So that's my humbling story. I bet you've got one like it. What do you say you share right here, right now?

While you collect your thoughts I'll just harden my heart because I'm a real tough cookie with long history after all this walkin' on sunshine even though nobody walks in L.A. and then suddenly last summer find that I am the warrior.

*** 


[Thanks to everybody who visited the Facebook page for my upcoming book (https://www.facebook.com/johnnyhartmanbook) and gave it a "like." I'm hoping to maintain a little pre-release buzz and you've all been so helpful--THANK YOU!]

P.S. I learned recently that the three founding members of MYX are still making great music in the Palm Spring area. Check them out at https://www.facebook.com/TheMyx.Biz?sk=info and tell 'em Gregg sent you.

Wednesday, February 22, 2012

"So Andy, What's A Lipstick Lesbian?"

Every Thursday in San Diego was when the weekly Reader news and entertainment paper was published. Back around 1990 there were three sections in each edition but, as a musician, I was usually interested most in the classified ads. This was where pre-Internet musicians got their gossip and looked for deals. What drummer finally got caught dating the guitarist's girlfriend, forcing a band to advertise for a new member? What locally owned music store had lowered the price of that Mexican-made electric bass yet again? What saxophonist placed a "Reward" notice after he was too stoned to remember leaving his horn on the curb after a gig in the Gaslamp District?

My ad was there every week too. "Modern Keyboard Studies" was the headline. It went on to promise certain advancement at a fair rate: $30 for each hour-long lesson. I never had more than a dozen students at a time, but the ad always turned a profit so I just let it run.

Most the calls I received went like this:
Caller: Hi. Um, how many lessons until I'm good?

Me: Six months to a year. [I had learned long before that no one wanted the truth that it would be somewhere between years and never.]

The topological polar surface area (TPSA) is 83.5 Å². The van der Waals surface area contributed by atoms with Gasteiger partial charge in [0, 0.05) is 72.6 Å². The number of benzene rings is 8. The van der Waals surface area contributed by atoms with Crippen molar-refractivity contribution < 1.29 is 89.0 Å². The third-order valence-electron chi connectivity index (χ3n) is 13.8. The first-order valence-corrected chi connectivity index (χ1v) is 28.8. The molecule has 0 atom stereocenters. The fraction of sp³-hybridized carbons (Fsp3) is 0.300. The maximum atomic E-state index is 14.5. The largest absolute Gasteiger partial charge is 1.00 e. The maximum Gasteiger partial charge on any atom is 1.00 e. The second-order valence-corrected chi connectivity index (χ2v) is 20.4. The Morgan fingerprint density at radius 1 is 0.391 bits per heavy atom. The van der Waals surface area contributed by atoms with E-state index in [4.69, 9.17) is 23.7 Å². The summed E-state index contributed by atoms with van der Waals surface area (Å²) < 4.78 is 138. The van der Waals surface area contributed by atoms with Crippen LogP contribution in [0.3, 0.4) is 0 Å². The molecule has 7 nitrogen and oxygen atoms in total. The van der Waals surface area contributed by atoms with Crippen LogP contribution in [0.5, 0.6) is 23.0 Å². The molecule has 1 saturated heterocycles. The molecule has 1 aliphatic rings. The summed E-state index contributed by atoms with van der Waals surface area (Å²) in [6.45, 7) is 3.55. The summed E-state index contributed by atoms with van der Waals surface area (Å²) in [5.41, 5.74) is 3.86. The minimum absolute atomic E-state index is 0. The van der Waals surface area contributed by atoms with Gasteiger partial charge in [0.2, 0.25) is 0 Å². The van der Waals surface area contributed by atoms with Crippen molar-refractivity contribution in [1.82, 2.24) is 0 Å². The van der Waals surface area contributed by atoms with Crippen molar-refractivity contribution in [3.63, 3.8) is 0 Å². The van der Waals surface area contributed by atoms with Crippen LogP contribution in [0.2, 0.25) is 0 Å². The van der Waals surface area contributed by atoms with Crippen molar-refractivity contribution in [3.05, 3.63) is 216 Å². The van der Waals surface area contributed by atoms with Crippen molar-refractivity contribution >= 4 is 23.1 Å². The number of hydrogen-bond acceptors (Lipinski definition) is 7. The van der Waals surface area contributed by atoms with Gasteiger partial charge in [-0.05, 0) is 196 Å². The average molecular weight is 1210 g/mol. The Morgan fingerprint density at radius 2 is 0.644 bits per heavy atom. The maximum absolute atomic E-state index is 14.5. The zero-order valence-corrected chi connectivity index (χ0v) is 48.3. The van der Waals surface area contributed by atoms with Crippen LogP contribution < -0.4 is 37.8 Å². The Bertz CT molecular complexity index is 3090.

Caller: Um, okay. Is the first lesson free?

Me: No. I provide a quality product and it has a value. [My main competitor in town had been doing the "Free First Lesson" thing for years so I embraced the tactic that I was above such a desperate plea for new business--it didn't always work, but at least I never wasted my time with one-lesson bargain hunters.]

Caller: Um, when can I start?
Ka-ching! But not all callers stayed on the script. There was the woman who said she had two-inch fingernails that she was not willing to trim and asked, "Will that be a problem when I play?" I referred her to the freebie guy.

And then there was the man who said he wanted to schedule two hours a week but would never actually show up. When I pushed for an explanation he said, "Well, I need a cover story so my wife doesn't know I'm seeing someone on the side." Classy. I passed and he mumbled something about not going to yoga instead.

But one of the calls that had a profound affect on my life came from one John Van Dyke. Unlike most of the inquiries I got from the ad, he wasn't calling about lessons; he was a singer in need of a keyboardist for a gig starting the very next week. John timidly asked, "Maybe you have a student who's ready to start gigging?" Always looking for more paying jobs, I replied, "Well, tell me more. Maybe I'd be interested myself."

John went on to describe a pretty sweet gig: four weeks work at a local club that paid $100 per night playing a combination of show tunes, jazz standards, pop ballads, and a smattering of R & B. I remember thinking, "I've played a lot around town and I can't think of any place that pays that well for that kind of setlist." And then it finally came out. It was a gay bar. "That explains why I've never heard of it," I told my under-enlightened and straight self. It only took a moment for me to reflect that as a full-time musician I was at all times subservient to one maxim: No Gig--No Eat.